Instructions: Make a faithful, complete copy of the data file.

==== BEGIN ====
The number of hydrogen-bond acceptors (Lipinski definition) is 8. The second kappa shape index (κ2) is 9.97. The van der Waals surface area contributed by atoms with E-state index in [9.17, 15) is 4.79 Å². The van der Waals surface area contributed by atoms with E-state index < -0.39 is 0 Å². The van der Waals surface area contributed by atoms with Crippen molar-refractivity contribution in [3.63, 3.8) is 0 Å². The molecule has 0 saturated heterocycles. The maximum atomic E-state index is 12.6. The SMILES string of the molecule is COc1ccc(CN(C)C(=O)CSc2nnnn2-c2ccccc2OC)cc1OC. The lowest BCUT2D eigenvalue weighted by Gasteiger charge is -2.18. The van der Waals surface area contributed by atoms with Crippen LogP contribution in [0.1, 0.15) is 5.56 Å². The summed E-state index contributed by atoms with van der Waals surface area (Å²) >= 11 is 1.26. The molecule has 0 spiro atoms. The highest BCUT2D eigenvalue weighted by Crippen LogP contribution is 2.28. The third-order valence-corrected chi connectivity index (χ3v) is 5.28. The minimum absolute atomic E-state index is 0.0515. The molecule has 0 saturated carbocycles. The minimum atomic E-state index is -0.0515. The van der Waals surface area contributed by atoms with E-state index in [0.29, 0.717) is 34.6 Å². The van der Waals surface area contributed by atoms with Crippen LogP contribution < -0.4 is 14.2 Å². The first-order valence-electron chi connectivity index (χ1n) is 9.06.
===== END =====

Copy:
The number of hydrogen-bond acceptors (Lipinski definition) is 8. The second kappa shape index (κ2) is 9.97. The van der Waals surface area contributed by atoms with E-state index in [9.17, 15) is 4.79 Å². The van der Waals surface area contributed by atoms with E-state index < -0.39 is 0 Å². The van der Waals surface area contributed by atoms with Crippen molar-refractivity contribution in [3.63, 3.8) is 0 Å². The molecule has 0 saturated heterocycles. The maximum atomic E-state index is 12.6. The SMILES string of the molecule is COc1ccc(CN(C)C(=O)CSc2nnnn2-c2ccccc2OC)cc1OC. The lowest BCUT2D eigenvalue weighted by Gasteiger charge is -2.18. The van der Waals surface area contributed by atoms with Crippen LogP contribution in [0.1, 0.15) is 5.56 Å². The summed E-state index contributed by atoms with van der Waals surface area (Å²) >= 11 is 1.26. The molecule has 0 spiro atoms. The highest BCUT2D eigenvalue weighted by Crippen LogP contribution is 2.28. The third-order valence-corrected chi connectivity index (χ3v) is 5.28. The minimum absolute atomic E-state index is 0.0515. The molecule has 0 saturated carbocycles. The minimum atomic E-state index is -0.0515. The van der Waals surface area contributed by atoms with E-state index in [0.29, 0.717) is 34.6 Å². The van der Waals surface area contributed by atoms with Crippen LogP contribution < -0.4 is 14.2 Å². The first-order valence-electron chi connectivity index (χ1n) is 9.06.